On this day in Tudor history, 17th March 1565, Scottish theologian and Reformer Alexander Alesius (also known as Ales, Aless), died in either Leipzig or Edinburgh.
Alesius wrote a huge number of theological works, was friends with reformers Philip Melancthon and Thomas Cranmer, Archbishop of Canterbury, but had a row with the Bishop of London at one point.
Let me tell you a bit more about Alexander Alesius and also a terrifying vision or nightmare he experience in the early hours of 19th May 1536, the day of Queen Anne Boleyn’s execution.
On 17th March 1565, Alexander Ales (also known as Alesius and Aless), theologian and reformer, died in Edinburgh, Scotland.*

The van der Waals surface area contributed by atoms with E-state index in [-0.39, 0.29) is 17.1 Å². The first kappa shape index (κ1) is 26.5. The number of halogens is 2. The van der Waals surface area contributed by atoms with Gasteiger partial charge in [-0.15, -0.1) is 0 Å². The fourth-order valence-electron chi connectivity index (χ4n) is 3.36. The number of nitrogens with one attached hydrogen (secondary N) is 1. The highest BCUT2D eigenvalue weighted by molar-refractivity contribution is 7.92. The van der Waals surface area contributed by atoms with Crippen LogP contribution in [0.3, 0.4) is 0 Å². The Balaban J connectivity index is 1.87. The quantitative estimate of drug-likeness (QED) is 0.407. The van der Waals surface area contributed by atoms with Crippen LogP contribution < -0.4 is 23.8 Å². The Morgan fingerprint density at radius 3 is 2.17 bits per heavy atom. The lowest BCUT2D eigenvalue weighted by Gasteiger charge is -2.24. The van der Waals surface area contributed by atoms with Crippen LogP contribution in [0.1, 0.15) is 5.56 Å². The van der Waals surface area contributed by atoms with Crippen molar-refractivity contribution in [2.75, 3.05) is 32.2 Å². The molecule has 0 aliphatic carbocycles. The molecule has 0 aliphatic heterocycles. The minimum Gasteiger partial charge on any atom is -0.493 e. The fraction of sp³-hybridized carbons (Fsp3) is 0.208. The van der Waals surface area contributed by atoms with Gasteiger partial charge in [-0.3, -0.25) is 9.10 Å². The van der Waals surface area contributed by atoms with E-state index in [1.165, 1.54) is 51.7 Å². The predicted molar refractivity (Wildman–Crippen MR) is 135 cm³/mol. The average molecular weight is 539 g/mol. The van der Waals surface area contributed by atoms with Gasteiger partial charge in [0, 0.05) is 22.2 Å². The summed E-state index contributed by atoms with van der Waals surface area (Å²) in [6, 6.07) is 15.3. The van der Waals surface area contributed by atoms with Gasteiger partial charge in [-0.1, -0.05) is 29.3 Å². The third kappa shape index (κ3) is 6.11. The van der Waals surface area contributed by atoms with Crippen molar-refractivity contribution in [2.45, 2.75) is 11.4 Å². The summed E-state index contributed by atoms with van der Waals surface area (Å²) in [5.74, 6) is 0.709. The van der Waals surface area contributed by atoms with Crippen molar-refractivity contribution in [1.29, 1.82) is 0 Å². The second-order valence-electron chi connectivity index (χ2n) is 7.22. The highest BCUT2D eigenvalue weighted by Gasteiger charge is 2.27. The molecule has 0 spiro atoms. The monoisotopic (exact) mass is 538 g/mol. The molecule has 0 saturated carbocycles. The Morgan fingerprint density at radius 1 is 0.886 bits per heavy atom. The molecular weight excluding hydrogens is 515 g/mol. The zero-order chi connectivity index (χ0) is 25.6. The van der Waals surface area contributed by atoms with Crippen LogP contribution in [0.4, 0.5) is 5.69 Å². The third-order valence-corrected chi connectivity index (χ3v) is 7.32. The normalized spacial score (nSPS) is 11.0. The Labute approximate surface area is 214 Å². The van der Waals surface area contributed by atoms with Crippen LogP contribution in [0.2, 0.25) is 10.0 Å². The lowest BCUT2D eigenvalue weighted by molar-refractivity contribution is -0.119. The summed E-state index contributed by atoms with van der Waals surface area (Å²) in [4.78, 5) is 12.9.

Alexander Ales was born Alexander Allane or Alan at Edinburgh on 23 April 1500. From the age of twelve he was educated at the University of St Andrews, at St Leonard’s College, graduating BA after three years there. Ales became friends with theologian Philip Melancthon in 1532 when Ales began studying at Wittenberg University, and he began to be concerned with making the Bible available in the vernacular. He published an open letter to James V of Scotland in 1533, Alexandri Alesii epistola contra decretum quoddam episcoporum in Scotia, appealing for him to annul recent legislation making it illegal to own or distribute the New Testament in the vernacular. When the Catholic Johannes Cochlaeus, countered this with a letter to James accusing Ales of translating the New testament and sending it to Scotland, and claiming that it would cause unrest, Ales answered with Alexandri Alesii Scotti responsio ad Cochlei calumnias. In this letter, Ales emphasised how Continental reformers were simply trying to lead people back to the Bible and the teaching of the Early Church.